Are we scared of small talk? Top tips to break the digital barrier

Here, Jason Downes, managing director of, gives his top tips for breaking down the digital barriers to communication.

In this day and age everything we ever need to do can be done from a smartphone or digital device, simple tasks such as creating small talk is becoming more and more difficult.

Have you ever walked into a corporate event filled with dread, worrying what you’re going to say to all those strangers? You’re not alone. Recent studies suggest the rise in the use of smartphones and similar gadgets are killing small talk, which can present several problems in the workplace.

Dr Arthur Cassidy an established social media and celebrity psychologist, says digital devices are having an extreme impact on us and our ability to form relationships with others:

‘Psychological research shows us that while we ultimately depend on cyber technology for communication in today’s world, we have rapidly become virtually dehumanised. A plethora of research in mental health shows teenagers and many young adults have Internet Addiction Disorder.

‘This causes grave concern as it is reaching almost epidemic proportions. We become psychologically attached to our smartphones and tablets as a substitute for human attachment to family members.

‘There is a profound deficiency in how young people communicate face-to-face – no longer are they skilled at interpreting human emotions nor can they structure proper grammatical sentences.’

Communication skills lost?

So, you may ask what does this mean for the workplace? As the breakdown in actual verbal communication becomes more apparent it will eventually have a huge impact on business.

Terry Koutsios, CEO of skills-based online marketplace, believes businesses have a responsibility to keep face-to-face communication alive:

‘While technology has enabled teams to work seamlessly remotely, businesses need to ensure that younger employees are still being fully heard through face-to-face meetings. A business needs to have an integrated team to tackle challenges, get projects done and innovate.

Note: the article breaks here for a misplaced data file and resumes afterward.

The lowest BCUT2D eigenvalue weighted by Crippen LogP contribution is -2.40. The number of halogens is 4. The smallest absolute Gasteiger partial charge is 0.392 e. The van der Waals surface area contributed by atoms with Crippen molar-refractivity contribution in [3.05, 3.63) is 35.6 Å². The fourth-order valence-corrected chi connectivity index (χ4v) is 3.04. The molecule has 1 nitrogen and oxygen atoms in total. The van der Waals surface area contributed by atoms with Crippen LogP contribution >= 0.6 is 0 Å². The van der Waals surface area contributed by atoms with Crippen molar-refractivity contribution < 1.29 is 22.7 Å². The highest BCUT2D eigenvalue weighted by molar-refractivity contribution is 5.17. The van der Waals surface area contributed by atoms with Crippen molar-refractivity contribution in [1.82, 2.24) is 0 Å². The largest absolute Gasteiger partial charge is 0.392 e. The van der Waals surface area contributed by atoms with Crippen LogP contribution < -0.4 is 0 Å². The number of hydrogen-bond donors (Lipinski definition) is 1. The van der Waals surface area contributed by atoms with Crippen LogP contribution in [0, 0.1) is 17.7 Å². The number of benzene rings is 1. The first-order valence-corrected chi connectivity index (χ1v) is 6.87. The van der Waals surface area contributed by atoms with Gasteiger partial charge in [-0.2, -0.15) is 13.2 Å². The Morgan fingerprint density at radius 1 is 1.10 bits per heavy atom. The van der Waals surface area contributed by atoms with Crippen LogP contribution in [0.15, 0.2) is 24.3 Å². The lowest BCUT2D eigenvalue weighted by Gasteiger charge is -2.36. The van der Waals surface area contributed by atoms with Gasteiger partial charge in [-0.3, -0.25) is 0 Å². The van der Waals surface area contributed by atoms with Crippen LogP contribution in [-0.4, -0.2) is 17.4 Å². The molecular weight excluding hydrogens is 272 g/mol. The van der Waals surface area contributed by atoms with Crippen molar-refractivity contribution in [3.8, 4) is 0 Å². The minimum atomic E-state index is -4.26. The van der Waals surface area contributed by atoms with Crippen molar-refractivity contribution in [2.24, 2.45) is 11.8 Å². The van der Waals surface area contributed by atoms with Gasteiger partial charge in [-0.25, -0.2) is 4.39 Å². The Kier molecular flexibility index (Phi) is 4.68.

‘While a lot of younger employees choose technology to communicate, senior members of staff are responsible for ensuring the importance of face-to-face meetings does not get dismissed.’

It is absolutely crucial that we keep communication flowing in the workplace as it is an essential tool in achieving productivity and maintaining strong working relationships at all levels of an organisation.

There are many benefits to effective communication with a business but the main one that springs to mind is efficiency. If employees of a company are communicating with each other successfully then they are more likely to be working efficiently to create the best possible outcome in terms of their workload.

Below are just a few ways that you can create a little bit of small talk both in the workplace and in your everyday life:
Keep up with current events- Make sure you know what’s going on from the Latest TV show to the current government party. This is a really simple way to make conversation with almost anyone.

Research your target- If you know who you might be having that awkward chit-chat with before a meeting maybe have a quick background check on them over social media and LinkedIn. This will help you gain a little insight into something interesting you will be able to ask them about to keep the conversation flowing.

The 30-Day Rule: Etiquette expert and business development consultant Michael Kaleikini swears by a character-building tool called The 30-Day Rule:

‘Talk about events or situations that happened 30 days before today, or will happen 30 days after today. If I know someone is a sports fan, I would ask about their favourite sport or team. Perhaps they are active in physical activity. I may ask what they like to do.

‘If I get a response to the effect of, ‘My wife and I like to bike on the weekends in the canyon,’ without giving me a lot of information I can already tell they live an active lifestyle, which means they are probably quite healthy. They like to ride together, a potentially solid and loving couple. They do it often on weekends. They make time to be with each other.

‘So, I’ve learned this is a family person that is loyal and likes to make time for family. Good qualities for a potential business colleague, wouldn’t you say?’

Jason Downes is managing director of

Further reading on digital barriers

Owen Gough, SmallBusiness UK

Owen Gough

Owen was a reporter for Bonhill Group plc writing across the and titles before moving on to be a Digital Technology reporter for the

Related Topics

Digital skills

Leave a comment